Slow pace of Nairobi housing construction ‘worrying’

April 2, 2014
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Construction of new houses is growing at 7.5 percent of government targets with only 15,000 new units in 2013 against a target of 200,000 housing builds a year in the city. Photo/XINHUA
Construction of new houses is growing at 7.5 percent of government targets with only 15,000 new units in 2013 against a target of 200,000 housing builds a year in the city. Photo/XINHUA

, NAIROBI, Kenya, Apr 2 – Property development in Nairobi County is lagging behind, according to a new report by the Kenya Property Development Association (KPDA) and HassConsult Limited.

The report released on Wednesday in Nairobi indicates that construction of new houses is growing at 7.5 percent of government targets with only 15,000 new units in 2013 against a target of 200,000 housing builds a year in the city.

KPDA Vice Chairman Muchai Kunyiha cautioned that at this growth rate there will not be enough housing in future as Nairobi’s population is set to increase.

“The city is heading for extreme shortages in urban middle class housing and failed development goals, based on current trends. The housing shortage in Nairobi is acute, and deteriorating,” he said.

According to the report, developers are facing new challenges that include increase in construction permit fees from 0.006 percent of the cost of construction to 1.25 percent as well as a widened spread between the Central Bank of Kenya’s base rate and commercial bank lending rates.

“Nairobi has declared its intention to emerge as a world class city, but this depends on a sharp increase in construction, where current trends are instead slowing down the development industry’s rate of growth,” Kunyiha said.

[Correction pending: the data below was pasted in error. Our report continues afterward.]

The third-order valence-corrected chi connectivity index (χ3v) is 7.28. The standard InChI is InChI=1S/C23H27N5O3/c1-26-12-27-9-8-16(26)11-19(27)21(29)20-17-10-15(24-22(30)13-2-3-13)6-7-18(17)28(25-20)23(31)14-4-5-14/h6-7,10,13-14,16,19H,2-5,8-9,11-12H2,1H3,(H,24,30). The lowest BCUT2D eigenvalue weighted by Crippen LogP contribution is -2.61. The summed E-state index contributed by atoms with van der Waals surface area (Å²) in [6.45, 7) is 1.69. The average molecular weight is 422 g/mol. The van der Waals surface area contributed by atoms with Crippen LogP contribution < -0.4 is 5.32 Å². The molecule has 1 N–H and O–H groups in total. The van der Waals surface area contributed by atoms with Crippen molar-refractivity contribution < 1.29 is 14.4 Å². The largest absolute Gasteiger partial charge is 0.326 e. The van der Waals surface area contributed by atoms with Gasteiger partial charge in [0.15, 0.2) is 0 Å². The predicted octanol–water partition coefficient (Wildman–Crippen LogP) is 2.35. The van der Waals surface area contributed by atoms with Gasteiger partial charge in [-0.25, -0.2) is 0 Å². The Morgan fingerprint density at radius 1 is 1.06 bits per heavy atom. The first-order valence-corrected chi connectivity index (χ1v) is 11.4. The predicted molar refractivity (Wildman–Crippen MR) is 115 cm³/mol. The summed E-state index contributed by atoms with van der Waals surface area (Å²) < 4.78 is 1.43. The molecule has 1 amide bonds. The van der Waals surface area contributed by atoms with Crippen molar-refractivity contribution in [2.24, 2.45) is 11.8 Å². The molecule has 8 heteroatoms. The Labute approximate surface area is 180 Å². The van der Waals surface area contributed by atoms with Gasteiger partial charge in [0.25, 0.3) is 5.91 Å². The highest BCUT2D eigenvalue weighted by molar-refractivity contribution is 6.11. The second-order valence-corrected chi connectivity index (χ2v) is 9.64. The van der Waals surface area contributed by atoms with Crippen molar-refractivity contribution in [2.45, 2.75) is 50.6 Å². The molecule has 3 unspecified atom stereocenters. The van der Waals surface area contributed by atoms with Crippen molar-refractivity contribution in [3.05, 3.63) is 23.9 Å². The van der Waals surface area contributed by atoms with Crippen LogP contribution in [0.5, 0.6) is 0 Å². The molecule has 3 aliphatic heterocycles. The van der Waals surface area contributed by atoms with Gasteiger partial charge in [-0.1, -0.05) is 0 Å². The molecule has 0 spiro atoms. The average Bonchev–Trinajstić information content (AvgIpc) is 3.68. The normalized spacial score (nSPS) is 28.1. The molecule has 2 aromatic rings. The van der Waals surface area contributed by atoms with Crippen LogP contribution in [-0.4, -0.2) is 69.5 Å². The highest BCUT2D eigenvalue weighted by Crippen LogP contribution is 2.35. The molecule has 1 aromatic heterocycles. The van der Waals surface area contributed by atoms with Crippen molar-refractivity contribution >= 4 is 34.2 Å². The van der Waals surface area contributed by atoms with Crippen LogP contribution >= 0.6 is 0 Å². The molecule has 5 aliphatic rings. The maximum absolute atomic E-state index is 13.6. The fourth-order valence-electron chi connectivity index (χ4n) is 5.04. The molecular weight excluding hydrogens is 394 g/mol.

The report also indicates that most developments being planned are in Embakasi and Kilimani both having more the 1,200 units approved while the least approved plans have been for Thome and Githurai estates.

A total of 2,438 planning approvals by Nairobi City Council in 2013 were for 628 detached houses 795 semi-detached houses and 13,914 apartments, giving a total for Nairobi of 15,337 planned new homes.

Land availability is uneven across the city with Runda having over 470 vacant plots suitable for development while Kilimani has just 12.

The Jones Lang LeSalle Global Real Estate Transparency Index, used by investors globally to assess the safety and appeal of regional real estate investments currently rates Kenya at 67 of 97 countries for the quality of information on its real estate industry.

“The production of an annual report in this kind of detail and depth is a key plank in the criteria for getting Kenyan property re-graded as a transparent investment asset,” said KPDA Chief Executive Officer Robyn Emerson.

Emerson said there are only 22,000 active mortgages accounts in the country.

“That is a lower number, we need more, the lending rates needs to be reduced for the long run, length of mortgages should also be increased so as to have more mortgage accounts,” she said.

She also urged the government to work on infrastructure that includes roads, water, and electricity so as to ease the burden of developers.

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